Thursday, May 5, 2016

4.70. These Eyes

You should have to beat Sid Meier's Colonization
before you are allowed to colonize the new world and
declare independence from the King.

Hopeful Parents

Something about the Mind's Eye test continued to bug me, days after I'd taken the online quiz. I really wanted to believe it! As much if not more so than the previously debunked Myers-Briggs "personality sorter". After all these years of pulling strings behind virtual avatars, the thought that I might possibly leave with some marketable skill was endearing. Nothing would give me greater pleasure than to thumb my nose at convention and prove to naysayers that, yes, a video game did have the capacity to teach a real world skill. It was a lesson many needed to hear.

There was no shortage of dismissive commentary from the public whenever the topic came up. "Video games teaching real world skills" has long been the subject of debate, though "debate" is often code for "mockery". Gary Larson's infamous "Hopeful Parents" Far Side comic remains forever burned into my brain as an accurate representation of how the world sees such a claim. Unless your job description lists leaping barrels or ripping people's heads off while keeping their spine intact as a requirement, video games offer few opportunities for a person to learn something they could turn around and leverage in the blinding brightness outside.

The worst offenders were the edutainment titles (you're not fooling anyone, Math Blaster). Attempting to teach a kid core curriculum while wrapped in a pretty pink bow of a video game struck me as pathetic and sad. An industry of "experts" that knew nothing about the medium, struggling to be "hip" and "cool" and "down" with the kids, while the larger educational problem went ignored. Trying to make learning fun was an act of desperation a gamer could spot a mile away. And nothing irritated a gamer more than someone faking it. Come back to me when you have the Konami code memorized, pleb.

Educators had it all wrong -- they were researching and reporting against the wrong games. Climbing the magic beanstalk to educational epiphany required burying the magic beans far more deeply than topsoil. The true teaching gems were the video games that were nothing more than simply video games....yet indirectly bestowed skill upon the gamer without anyone being wiser.

Build and manage a city, just like what is expected of an actual mayor. Drum to the rhythm of colored bars that just happen to coincide with the sheet music of the actual song. Blow zombies apart by typing words (ok, this last one walks that fine edutainment line, but I'll allow it: the intent is to kill zombies, not learn to type). New examples pop up all the time. Gamers have known for years what academics and legislators are only beginning to acknowledge: games teach through transference. You're welcome.

Which brought me back to the "eyes" quandary: were these video games really teaching skills? Or were they simply awakening talent already dormant in the player, flexing and strengthening a muscle that some of us possessed and still others lacked. Yes, I dealt with a lot of people problems over the past seven years. Some I controlled, some I let control me. But I resolved exactly none of these issues by looking the person in the eyes and getting a read, interpreting their awkward body language. Alas, this was the cost of doing business online. The missing piece eluded my left brain... exactly had World of Warcraft made me any better at reading people...if I was unable to see them?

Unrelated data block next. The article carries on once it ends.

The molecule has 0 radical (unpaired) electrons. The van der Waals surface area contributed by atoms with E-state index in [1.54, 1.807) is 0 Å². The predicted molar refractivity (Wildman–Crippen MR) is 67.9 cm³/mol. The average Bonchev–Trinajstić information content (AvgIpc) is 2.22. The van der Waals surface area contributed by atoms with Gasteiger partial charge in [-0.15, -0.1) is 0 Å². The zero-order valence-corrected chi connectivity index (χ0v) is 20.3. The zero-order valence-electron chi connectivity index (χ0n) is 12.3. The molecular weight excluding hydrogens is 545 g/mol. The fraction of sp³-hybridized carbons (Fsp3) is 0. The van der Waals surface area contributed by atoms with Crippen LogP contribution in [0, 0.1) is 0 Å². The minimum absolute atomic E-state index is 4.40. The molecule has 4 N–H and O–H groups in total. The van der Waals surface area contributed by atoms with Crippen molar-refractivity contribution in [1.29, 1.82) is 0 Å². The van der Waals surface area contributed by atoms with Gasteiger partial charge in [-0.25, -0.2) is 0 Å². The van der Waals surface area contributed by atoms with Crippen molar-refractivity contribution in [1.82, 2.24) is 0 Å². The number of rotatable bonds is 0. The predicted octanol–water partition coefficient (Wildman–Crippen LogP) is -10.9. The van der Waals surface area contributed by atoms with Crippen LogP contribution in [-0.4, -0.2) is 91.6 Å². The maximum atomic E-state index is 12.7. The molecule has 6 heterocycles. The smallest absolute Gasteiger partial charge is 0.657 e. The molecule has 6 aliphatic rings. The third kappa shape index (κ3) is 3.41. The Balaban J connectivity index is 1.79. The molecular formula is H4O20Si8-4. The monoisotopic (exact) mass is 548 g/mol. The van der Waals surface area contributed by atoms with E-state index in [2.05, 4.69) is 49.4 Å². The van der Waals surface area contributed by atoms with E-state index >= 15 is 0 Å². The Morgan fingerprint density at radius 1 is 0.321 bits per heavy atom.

DoD completes the final meta, "Not an Ambi-Turner",
earning "Glory of the Firelands Raider",

Famous First Pull

Apologies, reader. There is no great story about DoD's final accomplishment as a 25-Man raiding guild. I didn't have to make frantic phone calls at the 11th hour, looking for emergency fillers. We didn't secure our final kill amidst player disconnections dealing with hurricanes pummeling their homes or cars smashing through their living room walls. DoD didn't struggle with the achievement, going at it again and again and again, bleeding out past the four hour mark, exhausted and at the end of our collective rope. In fact, there wasn't even a motivational "famous last pull!" chant, inspiring the crew just enough to close the deal. In reality, it was over before it began.

Our final accomplishment took but a single attempt. "Not an Ambi-Turner" demanded we kill Lord Rhyolith by only allowing him to make right turns. We entered the instance on time at 7:00pm. By 7:14pm, Rhyolith had been spun in a clockwise circle, and lay dead at our feet. Glory of the Firelands Raider flashed across the screen of every player in the roster. The deed was done.

Only 30 minutes after the start of our evening raid, we gathered outside Sulfuron Spire, hopped aboard our phoenix mounts, and swarmed the top of the tower. As the raid positioned themselves for the shot, my screen was filled with bursts of a blazing deep violet that shimmered against the burning red sky. The mood in Vent was upbeat. DoD chatted away cheerfully, reminiscing about what they liked and what "sucked ass" in Firelands. They were definitely very happy. They were both relieved and fulfilled. It was another accomplishment that DoD could claim in a long, storied history of raid progression, something that my guild still cared deeply about.

Glory of the Firelands Raider meant as much to the 25-Man progression team as Icecrown's Glory, Ulduar's Glory, or any of the raiding milestones that came prior to the advent of achievements. I might go so far as to claim it meant more to us than usual, having missed Tier 11's Glory amid many stumbling blocks, both in the raid and out. DoD was excited to wrap Firelands and show off their Corrupted Egg of Millagazor to the rest of the World...even if that World no longer noticed nor cared about a fancy mount.

The memory of DoD's last accomplishment is sobering upon reflection -- we endured some shit. The evaporation of recruitment forced us to wring the last remaining drops out of player availability. The team took on increasing responsibility of our success, which equated to players rolling alts and gearing again and again. That encroaching feeling of the walls closing in meant constant people management, forsaking any semblance of game/life balance once formerly in check. Facing the weekly threat of losing good people to 10-Man guilds or teams.